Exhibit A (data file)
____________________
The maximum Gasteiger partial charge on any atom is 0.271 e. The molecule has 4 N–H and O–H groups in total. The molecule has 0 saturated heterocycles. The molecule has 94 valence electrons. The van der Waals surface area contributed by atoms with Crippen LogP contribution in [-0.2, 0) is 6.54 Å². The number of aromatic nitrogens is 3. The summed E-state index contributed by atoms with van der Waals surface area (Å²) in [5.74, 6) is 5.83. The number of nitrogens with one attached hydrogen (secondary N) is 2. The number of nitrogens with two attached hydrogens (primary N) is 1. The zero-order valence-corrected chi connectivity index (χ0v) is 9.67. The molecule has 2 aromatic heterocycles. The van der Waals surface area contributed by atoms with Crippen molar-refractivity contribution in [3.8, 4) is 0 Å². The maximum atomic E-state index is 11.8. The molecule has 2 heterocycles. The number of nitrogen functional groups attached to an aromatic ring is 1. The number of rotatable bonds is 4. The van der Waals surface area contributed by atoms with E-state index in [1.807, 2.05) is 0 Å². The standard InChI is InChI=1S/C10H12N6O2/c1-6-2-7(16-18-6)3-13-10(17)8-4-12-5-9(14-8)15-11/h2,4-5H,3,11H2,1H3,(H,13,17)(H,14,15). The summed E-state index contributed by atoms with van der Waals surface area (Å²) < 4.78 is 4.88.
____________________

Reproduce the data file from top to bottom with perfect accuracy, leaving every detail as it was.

The maximum Gasteiger partial charge on any atom is 0.271 e. The molecule has 4 N–H and O–H groups in total. The molecule has 0 saturated heterocycles. The molecule has 94 valence electrons. The van der Waals surface area contributed by atoms with Crippen LogP contribution in [-0.2, 0) is 6.54 Å². The number of aromatic nitrogens is 3. The summed E-state index contributed by atoms with van der Waals surface area (Å²) in [5.74, 6) is 5.83. The number of nitrogens with one attached hydrogen (secondary N) is 2. The number of nitrogens with two attached hydrogens (primary N) is 1. The zero-order valence-corrected chi connectivity index (χ0v) is 9.67. The molecule has 2 aromatic heterocycles. The van der Waals surface area contributed by atoms with Crippen molar-refractivity contribution in [3.8, 4) is 0 Å². The maximum atomic E-state index is 11.8. The molecule has 2 heterocycles. The number of nitrogen functional groups attached to an aromatic ring is 1. The number of rotatable bonds is 4. The van der Waals surface area contributed by atoms with E-state index in [1.807, 2.05) is 0 Å². The standard InChI is InChI=1S/C10H12N6O2/c1-6-2-7(16-18-6)3-13-10(17)8-4-12-5-9(14-8)15-11/h2,4-5H,3,11H2,1H3,(H,13,17)(H,14,15). The summed E-state index contributed by atoms with van der Waals surface area (Å²) < 4.78 is 4.88.